Adventures in Cardboard: Magic: The Gathering: Amonkhet
There’s a lately been a bit of a resurgence in Egyptian-themed media, from that really bad Alex Proyas film starring Jaime Lannister, or the upcoming remake of The Mummy with the ever-present American action-hero/really short guy Tom Cruise. Magic: The Gathering is ready to pile on the budding Egyptologists out there, with a set that smells like the Nile.
Amonkhet contains 264 cards to add to the ever expanding pool of the Magic: The Gathering’s metagame. It is the first set in that block, to be later followed by Hour of Devastation. Also included are the first 30 of the 54 extremely rare Masterpiece cards, titled Amonkhet Invocations, inspired by Egyptian hieroglyphics, which have been mocked widely for its unreadability and its garish colouring.
The story continues approximately 5 minutes after the end of the previous set’s storyline, in which the Gatewatch head over to this new plane, ruled by their arch-enemy, a powerful dragon lord named Nicol Bolas. These plucky rabble rousers end up starting a revolution in this world, as they did in the last world they set foot in.
The set introduces to 2 new major mechanics, with 2 new minor mechanics, Embalm and Exert, both of which fit the flavour of the set. Embalm turns any of your creatures in the graveyard, either through death or discard into additional tokens (in all its mummified glory) that are exact copies of the original, complete with their abilities and keywords. On the tabletop, this means every creature with the keyword, is effectively 2 cards, and therefore quite conducive to long grindy strategies when the game goes down to drawing cards off top of the deck. On the other hand, the tokens are tokens, so if they get bounced back to hand they are effectively removed, and are susceptible to being pushed off a ledge by a Fatal Push, which was printed in Aether Revolt. Having two for ones is always valued in any competitive environment, and I wouldn't be surprised if some cards made it to established decks, or form a new archetype all by itself.
Exert is the other key mechanic, and in a world where you are encouraged to compete to be noticed and be found worthy by this world’s five gods, each warrior ought to just try a little harder. Exert allows your creature’s attack to have an extra effect in exchange for not untapping the next turn. The extra effect ranges from situational, to generally useful, to game-winning- most of the generic card effects tend to be stapled to this mechanic. Exert is best abused with another keyword, Vigilance, which allows your creatures to not tap when they attack, allowing you to exert turn after turn, stacking all those tiny incremental advantages to a winning position. Whether the payoff is good enough at a competitive level remains to be seen.
Two other minor mechanics are also attached- Cycling, Aftermath and -1/-1 counters. Cycling is a returning mechanic and is very simple, but at the same time very relevant- you pay a certain amount of mana to discard a card and draw its replacement. You would use for example if the card in question isn’t relevant at the time, or the window of opportunity to use it is long passed. Aftermath is a mechanic stapled to the set’s split cards. You cast the top half of the card from your hand, but when it is cast from your graveyard, either by itself or through other means, the effect on the bottom half takes place- so it’s effectively two cards and I’m always happy to play it when I can. The -1/-1 counters mechanic weakens your opponent's creatures over time, until they wither away into the aether, but some of your own creatures also come in weakened by this mechanic itself.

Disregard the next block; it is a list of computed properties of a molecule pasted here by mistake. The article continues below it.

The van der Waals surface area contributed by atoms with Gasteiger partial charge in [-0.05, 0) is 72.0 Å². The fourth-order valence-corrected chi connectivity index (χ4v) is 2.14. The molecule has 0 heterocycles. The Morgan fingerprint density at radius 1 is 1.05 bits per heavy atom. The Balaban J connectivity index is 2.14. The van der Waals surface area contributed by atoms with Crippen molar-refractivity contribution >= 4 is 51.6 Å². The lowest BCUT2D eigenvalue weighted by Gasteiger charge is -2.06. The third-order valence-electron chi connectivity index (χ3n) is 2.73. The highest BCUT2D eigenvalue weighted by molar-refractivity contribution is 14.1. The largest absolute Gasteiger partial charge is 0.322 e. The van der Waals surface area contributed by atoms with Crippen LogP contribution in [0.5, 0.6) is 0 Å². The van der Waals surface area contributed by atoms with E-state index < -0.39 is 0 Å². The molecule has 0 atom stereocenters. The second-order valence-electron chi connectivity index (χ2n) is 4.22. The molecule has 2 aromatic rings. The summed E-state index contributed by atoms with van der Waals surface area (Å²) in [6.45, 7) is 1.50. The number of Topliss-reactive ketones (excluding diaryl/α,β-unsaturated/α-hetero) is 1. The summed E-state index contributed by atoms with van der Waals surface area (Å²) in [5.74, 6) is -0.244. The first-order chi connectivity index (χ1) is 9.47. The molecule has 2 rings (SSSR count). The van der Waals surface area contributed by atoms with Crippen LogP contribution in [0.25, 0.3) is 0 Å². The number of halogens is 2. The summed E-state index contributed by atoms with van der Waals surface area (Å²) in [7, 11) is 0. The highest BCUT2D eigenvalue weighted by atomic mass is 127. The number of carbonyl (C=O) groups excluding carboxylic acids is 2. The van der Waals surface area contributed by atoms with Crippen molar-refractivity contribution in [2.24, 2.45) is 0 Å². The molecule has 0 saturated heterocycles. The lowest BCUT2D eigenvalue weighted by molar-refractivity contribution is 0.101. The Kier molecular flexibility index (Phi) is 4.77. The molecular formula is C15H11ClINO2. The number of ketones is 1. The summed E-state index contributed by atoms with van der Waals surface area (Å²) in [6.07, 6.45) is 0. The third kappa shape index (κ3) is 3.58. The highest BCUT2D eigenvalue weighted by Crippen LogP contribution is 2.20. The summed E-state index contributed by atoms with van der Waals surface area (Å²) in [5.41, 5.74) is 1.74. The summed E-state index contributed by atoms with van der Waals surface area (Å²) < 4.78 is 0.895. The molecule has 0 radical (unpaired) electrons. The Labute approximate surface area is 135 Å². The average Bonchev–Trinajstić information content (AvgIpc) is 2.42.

What stands out most is the quality of the cards that answer threats on the field. For cheap removal you have a reprint of Magma Spray, that coincidentally removes the thing you hit it for good, which is the perfect answer to those annoying gits that come back from the dead. The addition of some quality countermagic in the form of Censor and Essence Scatter gives much benighted control players some extra tools in their fight against aggressive decks. Manglehorn, Dissenter’s Deliverance and By Force to hate out artifact-based strategies.
Just because the answers are good, doesn’t mean the threats aren’t bad either. Gideon of the Trials is an adequate tag along for Gideon, Ally of Zendikar, whilst costing 1 mana less than his bigger counterpart. The world’s five gods- Rhonas (snake god), Oketra (cat god), Kefnet (bird god), Hazoret (dog god), Bontu (croc god), array themselves for battle and can do a lot of damage whilst being impervious to all mortal weaponry, but only if you meet their onerous conditions before they’ll pitch in, and each of them have an ability that helps achieving their condition. However give them a Vehicle and they’re happy to drive it for you in the meantime.
Initially when the set was spoiled, it looked unexciting, and largely this set isn’t as impactful as Aether Revolt, or Kaladesh, but then that was just a really good block altogether that produced enough cards that saw play in older formats like Modern and Legacy, which have an incredible card pool and where games are decided in the first two or three turns, so it's more of a syndrome of having too high of an expectation.
I might just play a pre-release to see how it all plays out.
Magic: The Gathering: Amonkhet is officially released on 28th April, but however pre-release is on the 22nd / 23rd of April.